In that case I would expect that based on the fault. I'm surprised it would even display anything for that, that's a good thing though.


UR Sounds like Agilent Unreg status in their power supplies. That mite have been why it's blown the 5amp fuse.
Have you measured your incoming line voltage? Strange to be pooping 2 fuses so close to each other.
 

Offline mikerj

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Re: EEVblog #861 - Rigol DP832 PSU FAIL & REPAIR
« Reply #31 on: March 17, 2016, 11:35:42 am »
Dave Says:
"...I would not expect a lab power supply of this price and grade to blow a pass transistor..."

Really?  It's a $450 power supply from Rigol.  That is pretty much the supply price and grade I would expect to randomly blow a pass transistor.

You likely have very different views to most people then.  For $450 I would expect something engineered well enough to do it's job.  If this was one of the $50 piles of junk being sold eBay then you just might have a point.

I'm dumbfounded at your annoyance by the hand-soldering around the pass transistor. How else are they to attach it to the heatsink? :palm:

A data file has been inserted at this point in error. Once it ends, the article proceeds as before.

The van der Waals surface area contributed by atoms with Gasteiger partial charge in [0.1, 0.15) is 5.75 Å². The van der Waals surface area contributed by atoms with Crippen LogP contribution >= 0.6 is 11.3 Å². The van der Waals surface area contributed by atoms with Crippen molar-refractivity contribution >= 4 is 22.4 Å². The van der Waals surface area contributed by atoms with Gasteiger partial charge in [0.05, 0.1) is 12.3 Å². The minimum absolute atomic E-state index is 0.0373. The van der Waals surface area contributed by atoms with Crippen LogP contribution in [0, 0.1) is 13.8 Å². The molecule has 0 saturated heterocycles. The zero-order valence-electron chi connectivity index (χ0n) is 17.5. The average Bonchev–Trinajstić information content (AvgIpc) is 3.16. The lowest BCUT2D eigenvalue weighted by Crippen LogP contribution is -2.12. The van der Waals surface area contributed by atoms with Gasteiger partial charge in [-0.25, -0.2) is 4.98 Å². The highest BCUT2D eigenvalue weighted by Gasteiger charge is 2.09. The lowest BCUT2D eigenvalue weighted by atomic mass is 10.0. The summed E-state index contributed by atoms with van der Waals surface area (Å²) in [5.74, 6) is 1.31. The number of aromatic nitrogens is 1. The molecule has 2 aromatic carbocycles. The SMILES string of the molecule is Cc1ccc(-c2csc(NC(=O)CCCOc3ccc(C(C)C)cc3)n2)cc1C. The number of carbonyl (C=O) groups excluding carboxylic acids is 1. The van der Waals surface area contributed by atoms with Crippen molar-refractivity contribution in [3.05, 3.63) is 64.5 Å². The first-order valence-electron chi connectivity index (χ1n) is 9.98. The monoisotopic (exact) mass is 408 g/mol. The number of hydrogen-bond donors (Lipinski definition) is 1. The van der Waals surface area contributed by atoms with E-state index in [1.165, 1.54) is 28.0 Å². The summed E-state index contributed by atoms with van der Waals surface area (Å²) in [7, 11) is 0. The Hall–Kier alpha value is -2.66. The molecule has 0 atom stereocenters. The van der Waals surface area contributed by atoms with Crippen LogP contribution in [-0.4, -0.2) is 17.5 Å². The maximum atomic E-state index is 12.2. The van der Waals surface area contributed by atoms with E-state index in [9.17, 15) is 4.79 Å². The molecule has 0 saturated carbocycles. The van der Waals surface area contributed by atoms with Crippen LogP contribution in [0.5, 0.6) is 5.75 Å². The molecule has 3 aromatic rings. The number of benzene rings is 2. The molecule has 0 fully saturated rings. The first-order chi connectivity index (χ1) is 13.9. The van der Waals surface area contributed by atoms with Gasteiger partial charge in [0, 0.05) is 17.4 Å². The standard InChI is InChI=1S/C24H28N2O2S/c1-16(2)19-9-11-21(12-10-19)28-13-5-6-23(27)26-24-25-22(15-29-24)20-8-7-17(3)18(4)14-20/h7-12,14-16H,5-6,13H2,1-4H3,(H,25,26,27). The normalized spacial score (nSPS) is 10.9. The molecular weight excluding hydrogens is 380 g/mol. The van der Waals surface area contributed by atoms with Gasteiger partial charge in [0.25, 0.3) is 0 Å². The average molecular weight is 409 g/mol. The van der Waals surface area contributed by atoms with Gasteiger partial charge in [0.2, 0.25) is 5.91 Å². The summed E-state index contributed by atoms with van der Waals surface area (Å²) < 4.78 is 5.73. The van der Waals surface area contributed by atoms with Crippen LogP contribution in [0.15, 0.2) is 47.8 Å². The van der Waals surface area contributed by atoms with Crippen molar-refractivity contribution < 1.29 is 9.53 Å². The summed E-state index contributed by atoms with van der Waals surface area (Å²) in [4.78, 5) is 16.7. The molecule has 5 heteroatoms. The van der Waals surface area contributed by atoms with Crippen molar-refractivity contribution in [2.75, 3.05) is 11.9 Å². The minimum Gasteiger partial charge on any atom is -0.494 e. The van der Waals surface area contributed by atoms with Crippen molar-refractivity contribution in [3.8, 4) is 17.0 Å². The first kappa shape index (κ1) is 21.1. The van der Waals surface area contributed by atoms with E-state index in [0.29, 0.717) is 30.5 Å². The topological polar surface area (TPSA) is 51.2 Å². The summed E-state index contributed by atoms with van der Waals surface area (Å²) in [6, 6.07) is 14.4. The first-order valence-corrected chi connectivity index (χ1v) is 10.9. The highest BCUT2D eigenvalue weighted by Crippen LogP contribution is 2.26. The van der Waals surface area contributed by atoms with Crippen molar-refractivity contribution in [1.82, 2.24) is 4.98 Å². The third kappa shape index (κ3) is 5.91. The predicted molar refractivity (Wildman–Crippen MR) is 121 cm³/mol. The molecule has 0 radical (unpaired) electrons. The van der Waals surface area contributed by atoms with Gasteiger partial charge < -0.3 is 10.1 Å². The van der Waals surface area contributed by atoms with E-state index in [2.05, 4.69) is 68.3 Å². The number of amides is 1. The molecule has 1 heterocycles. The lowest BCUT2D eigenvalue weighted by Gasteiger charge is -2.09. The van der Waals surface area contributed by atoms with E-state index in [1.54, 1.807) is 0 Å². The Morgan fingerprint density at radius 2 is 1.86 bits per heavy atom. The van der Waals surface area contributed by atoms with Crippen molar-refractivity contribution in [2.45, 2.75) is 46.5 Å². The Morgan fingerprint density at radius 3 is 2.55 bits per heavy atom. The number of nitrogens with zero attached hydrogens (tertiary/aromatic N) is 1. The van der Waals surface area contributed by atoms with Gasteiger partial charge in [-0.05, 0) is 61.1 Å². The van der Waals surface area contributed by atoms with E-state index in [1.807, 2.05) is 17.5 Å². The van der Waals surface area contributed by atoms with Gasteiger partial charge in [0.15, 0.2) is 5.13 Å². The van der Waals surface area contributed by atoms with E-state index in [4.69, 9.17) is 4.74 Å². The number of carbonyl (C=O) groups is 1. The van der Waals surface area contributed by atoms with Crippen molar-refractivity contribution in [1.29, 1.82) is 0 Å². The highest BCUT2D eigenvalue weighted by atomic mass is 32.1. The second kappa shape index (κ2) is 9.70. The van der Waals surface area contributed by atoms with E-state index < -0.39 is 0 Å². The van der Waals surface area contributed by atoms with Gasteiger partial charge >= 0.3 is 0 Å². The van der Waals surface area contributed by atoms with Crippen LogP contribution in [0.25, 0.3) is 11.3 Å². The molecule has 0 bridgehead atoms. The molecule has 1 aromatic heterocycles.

Your dumfoundedness confuses me :D  It sounded (and looked) to me as though someone has previously been inside this and replaced the transistor before Dave got it, hence his suspicion.
 

Offline Synthetase

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Re: EEVblog #861 - Rigol DP832 PSU FAIL & REPAIR
« Reply #32 on: March 17, 2016, 11:54:15 am »
So what benefits do MOSFETs have over BJTs in this application?

Offline nowlan

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Re: EEVblog #861 - Rigol DP832 PSU FAIL & REPAIR
« Reply #33 on: March 17, 2016, 12:07:56 pm »
Lower RdOn usually? compared to VCE.
 

Offline matkar

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Re: EEVblog #861 - Rigol DP832 PSU FAIL & REPAIR
« Reply #34 on: March 17, 2016, 12:15:30 pm »
Name one.
I've shorted countless cheap linear supplies over the years, never killed one that I can recall.